Apprenticeship is a voluntary, industry-driven program that is sponsored by employers, employer associations, and jointly by management and labor. An apprentice, as an employee, receives supervised, structured, on-the-job training combined with related technical instruction in a specific occupation.
Apprenticeship is open to anyone 16 years of age or older; however an employer may set a higher entry age. Individuals must be age 18 to apprentice in specified hazardous occupations.
The Maryland Apprenticeship and Training Council is the registration agency for apprenticeship programs. Since its inception, the Apprenticeship and Training Council has approved and registered 230 occupations and more than 28,512 apprentices have completed training.
On-the-job training for apprentices takes place at the work site under the direction of a highly skilled journeyperson. An approved training plan outlines the work process in which the apprentice will be trained and specifies an approximate length of time to be spent in each major process. A training program must be at least 2,000 hours in duration to be considered as an apprentice-able occupation. Because of the growing importance of advancing technology, many trades have lengthened both on-the-job training and related instruction hours to encompass the changes taking place throughout the industry. Most apprenticeships take three or four years to complete.
MD Apprenticeship and Training Program
College/Career Research and Development
College/Career Research and Development (CCRD) is a career pathway program that prepares students with academic, technical, and workplace skills necessary to seek further education and employment in a career field of their interest upon graduating from high school. The program contains two in-school courses, a portfolio development project, and a site-based learning experience. The CCRD program includes:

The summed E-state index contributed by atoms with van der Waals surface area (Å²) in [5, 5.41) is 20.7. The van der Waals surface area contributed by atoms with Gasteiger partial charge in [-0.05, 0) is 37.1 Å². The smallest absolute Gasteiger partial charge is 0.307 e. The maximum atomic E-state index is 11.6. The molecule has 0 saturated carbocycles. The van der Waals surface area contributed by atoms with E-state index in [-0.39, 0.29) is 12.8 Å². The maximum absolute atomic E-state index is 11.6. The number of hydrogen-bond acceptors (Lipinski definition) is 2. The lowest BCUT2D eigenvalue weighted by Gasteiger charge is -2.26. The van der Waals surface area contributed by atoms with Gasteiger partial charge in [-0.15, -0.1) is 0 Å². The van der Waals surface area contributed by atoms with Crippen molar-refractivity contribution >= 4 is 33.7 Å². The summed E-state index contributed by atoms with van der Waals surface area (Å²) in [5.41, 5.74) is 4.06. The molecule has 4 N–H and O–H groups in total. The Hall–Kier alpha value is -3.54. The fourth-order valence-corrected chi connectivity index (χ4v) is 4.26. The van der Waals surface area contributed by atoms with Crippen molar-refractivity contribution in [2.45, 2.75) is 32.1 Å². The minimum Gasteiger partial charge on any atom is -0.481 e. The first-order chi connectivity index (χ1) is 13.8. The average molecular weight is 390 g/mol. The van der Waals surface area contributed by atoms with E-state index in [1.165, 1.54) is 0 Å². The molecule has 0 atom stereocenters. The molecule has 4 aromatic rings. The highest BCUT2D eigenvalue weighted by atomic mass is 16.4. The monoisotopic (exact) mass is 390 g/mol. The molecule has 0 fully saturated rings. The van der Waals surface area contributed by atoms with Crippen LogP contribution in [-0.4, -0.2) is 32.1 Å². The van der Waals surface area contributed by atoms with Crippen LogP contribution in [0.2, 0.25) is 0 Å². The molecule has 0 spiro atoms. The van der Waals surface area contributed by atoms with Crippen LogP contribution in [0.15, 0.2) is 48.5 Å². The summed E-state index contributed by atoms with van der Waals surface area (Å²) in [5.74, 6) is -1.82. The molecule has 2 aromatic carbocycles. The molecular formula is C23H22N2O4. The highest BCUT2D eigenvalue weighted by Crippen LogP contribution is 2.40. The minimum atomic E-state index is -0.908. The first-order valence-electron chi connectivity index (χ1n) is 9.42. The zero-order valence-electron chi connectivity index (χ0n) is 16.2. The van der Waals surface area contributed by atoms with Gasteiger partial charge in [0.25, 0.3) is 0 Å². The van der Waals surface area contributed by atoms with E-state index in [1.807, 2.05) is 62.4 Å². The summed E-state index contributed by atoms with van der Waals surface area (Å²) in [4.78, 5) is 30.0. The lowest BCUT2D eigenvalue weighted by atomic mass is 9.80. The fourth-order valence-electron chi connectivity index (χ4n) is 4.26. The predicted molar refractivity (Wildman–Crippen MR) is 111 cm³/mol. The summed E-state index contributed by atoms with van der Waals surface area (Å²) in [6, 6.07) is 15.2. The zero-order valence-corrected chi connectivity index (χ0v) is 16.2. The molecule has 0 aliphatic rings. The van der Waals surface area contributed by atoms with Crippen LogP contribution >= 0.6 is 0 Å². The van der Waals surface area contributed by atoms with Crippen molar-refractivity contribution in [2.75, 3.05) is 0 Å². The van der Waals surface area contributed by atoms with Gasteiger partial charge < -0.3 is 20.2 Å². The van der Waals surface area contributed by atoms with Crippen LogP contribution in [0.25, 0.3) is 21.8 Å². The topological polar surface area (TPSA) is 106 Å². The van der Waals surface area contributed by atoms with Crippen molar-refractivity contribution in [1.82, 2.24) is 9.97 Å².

Outcomes for the student:
College Tech Prep Clusters
Today’s information-based economy demands highly skilled individuals with the ability to work with people from different cultural and educational backgrounds. Therefore, the Montgomery County Public Schools (MCPS) Division of Career and Technology Education (CTE) and the Foundation programs strive to provide students with an education that combines rigorous academic and technical study with the excitement of discovery through small learning communities and career-themed programs. With the support of the business and higher-education communities, students apply their acquired skills and knowledge to make informed decisions concerning education, careers, and a path toward lifelong learning.
The purpose of the career cluster model is to direct high school students toward focused programs of study that make their experiences more meaningful by relating future goals to current course work. The MCPS career clusters are based on what students need to know and be able to do in order to graduate prepared for further education and careers in the 21st century.
These clusters provide real-world learning experiences, including internships, while maintaining high academic standards. Students come to realize that graduation is a stepping stone to their lives beyond high school. They also acquire the skills, tools, and self-confidence to realize their dreams and goals. Additionally, the 11 career clusters allow business leaders to be partners in education by involving them in the development of curriculum that includes industry skills and standards to meet certification requirements. Each career cluster has a Cluster Advisory Board (CAB) that collaborates with MCPS, Montgomery College (MC), and other colleges and universities to align the high school and college curriculum to promote a smooth transition from high school to postsecondary education.
Each career cluster includes one or more Career Pathway Programs (CPPs). Most of these programs have an articulation agreement that details the courses the MCPS students must complete with a grade of B or better to receive college credit at MC and other institutions of higher learning.
The term “articulation” describes a process by which MCPS and MC agree to align programs to award high school students with College Tech Prep credit based on successful completion of requirements as part of their high school program. Students will complete a CPP and graduate from a MCPS high school to receive MC College Tech Prep credit free of charge to continue their education. The MCPS/MC articulation agreements build on the existing Maryland career clusters.
Maryland Career Clusters
Each senior high school offers a limited number of these programs. Thomas Edison High School of Technology offers a variety of Career and Technology Education for students to obtain vocational and professional training as well as college credits during high school. Program information is available at 240-740-2000.
Completing a career pathway program at a MCPS high school and articulating credits to MC benefits students in several ways. It gives them a head start on their college education while at the same time saves tuition and book fees since these courses are completed prior to enrollment at MC.